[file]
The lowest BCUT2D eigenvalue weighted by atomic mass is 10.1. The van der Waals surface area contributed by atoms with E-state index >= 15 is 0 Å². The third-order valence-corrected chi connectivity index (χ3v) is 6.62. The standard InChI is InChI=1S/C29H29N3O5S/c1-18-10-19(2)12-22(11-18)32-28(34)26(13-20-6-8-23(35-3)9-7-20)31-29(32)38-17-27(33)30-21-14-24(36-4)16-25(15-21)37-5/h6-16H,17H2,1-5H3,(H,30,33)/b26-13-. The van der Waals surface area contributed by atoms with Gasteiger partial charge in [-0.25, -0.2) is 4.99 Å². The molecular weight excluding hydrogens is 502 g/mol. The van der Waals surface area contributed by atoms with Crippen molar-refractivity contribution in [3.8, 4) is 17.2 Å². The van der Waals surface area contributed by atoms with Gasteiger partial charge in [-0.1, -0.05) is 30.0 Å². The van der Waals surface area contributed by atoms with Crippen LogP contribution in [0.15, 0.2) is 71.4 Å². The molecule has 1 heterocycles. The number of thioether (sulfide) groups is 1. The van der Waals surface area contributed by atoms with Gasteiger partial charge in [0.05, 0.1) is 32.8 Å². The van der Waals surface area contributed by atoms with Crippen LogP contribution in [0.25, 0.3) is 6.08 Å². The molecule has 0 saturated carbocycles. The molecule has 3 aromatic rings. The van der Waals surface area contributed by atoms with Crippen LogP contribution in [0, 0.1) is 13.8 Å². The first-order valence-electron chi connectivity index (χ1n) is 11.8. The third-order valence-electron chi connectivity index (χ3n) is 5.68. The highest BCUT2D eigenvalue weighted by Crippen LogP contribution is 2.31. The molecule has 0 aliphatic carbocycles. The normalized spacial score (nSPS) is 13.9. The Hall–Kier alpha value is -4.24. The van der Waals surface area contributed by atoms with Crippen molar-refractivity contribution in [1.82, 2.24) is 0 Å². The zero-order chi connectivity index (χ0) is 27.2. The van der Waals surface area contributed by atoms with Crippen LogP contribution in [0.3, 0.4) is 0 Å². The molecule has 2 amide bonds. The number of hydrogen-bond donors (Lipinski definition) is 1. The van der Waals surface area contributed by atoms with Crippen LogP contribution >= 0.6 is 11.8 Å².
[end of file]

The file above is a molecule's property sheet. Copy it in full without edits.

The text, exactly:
The lowest BCUT2D eigenvalue weighted by atomic mass is 10.1. The van der Waals surface area contributed by atoms with E-state index >= 15 is 0 Å². The third-order valence-corrected chi connectivity index (χ3v) is 6.62. The standard InChI is InChI=1S/C29H29N3O5S/c1-18-10-19(2)12-22(11-18)32-28(34)26(13-20-6-8-23(35-3)9-7-20)31-29(32)38-17-27(33)30-21-14-24(36-4)16-25(15-21)37-5/h6-16H,17H2,1-5H3,(H,30,33)/b26-13-. The van der Waals surface area contributed by atoms with Gasteiger partial charge in [-0.25, -0.2) is 4.99 Å². The molecular weight excluding hydrogens is 502 g/mol. The van der Waals surface area contributed by atoms with Crippen molar-refractivity contribution in [3.8, 4) is 17.2 Å². The van der Waals surface area contributed by atoms with Gasteiger partial charge in [-0.1, -0.05) is 30.0 Å². The van der Waals surface area contributed by atoms with Crippen LogP contribution in [0.15, 0.2) is 71.4 Å². The molecule has 1 heterocycles. The number of thioether (sulfide) groups is 1. The van der Waals surface area contributed by atoms with Gasteiger partial charge in [0.05, 0.1) is 32.8 Å². The van der Waals surface area contributed by atoms with Crippen LogP contribution in [0.25, 0.3) is 6.08 Å². The molecule has 0 saturated carbocycles. The molecule has 3 aromatic rings. The van der Waals surface area contributed by atoms with Crippen LogP contribution in [0, 0.1) is 13.8 Å². The first-order valence-electron chi connectivity index (χ1n) is 11.8. The third-order valence-electron chi connectivity index (χ3n) is 5.68. The highest BCUT2D eigenvalue weighted by Crippen LogP contribution is 2.31. The molecule has 0 aliphatic carbocycles. The normalized spacial score (nSPS) is 13.9. The Hall–Kier alpha value is -4.24. The van der Waals surface area contributed by atoms with Crippen molar-refractivity contribution in [1.82, 2.24) is 0 Å². The zero-order chi connectivity index (χ0) is 27.2. The van der Waals surface area contributed by atoms with Crippen LogP contribution in [0.3, 0.4) is 0 Å². The molecule has 2 amide bonds. The number of hydrogen-bond donors (Lipinski definition) is 1. The van der Waals surface area contributed by atoms with Crippen LogP contribution >= 0.6 is 11.8 Å².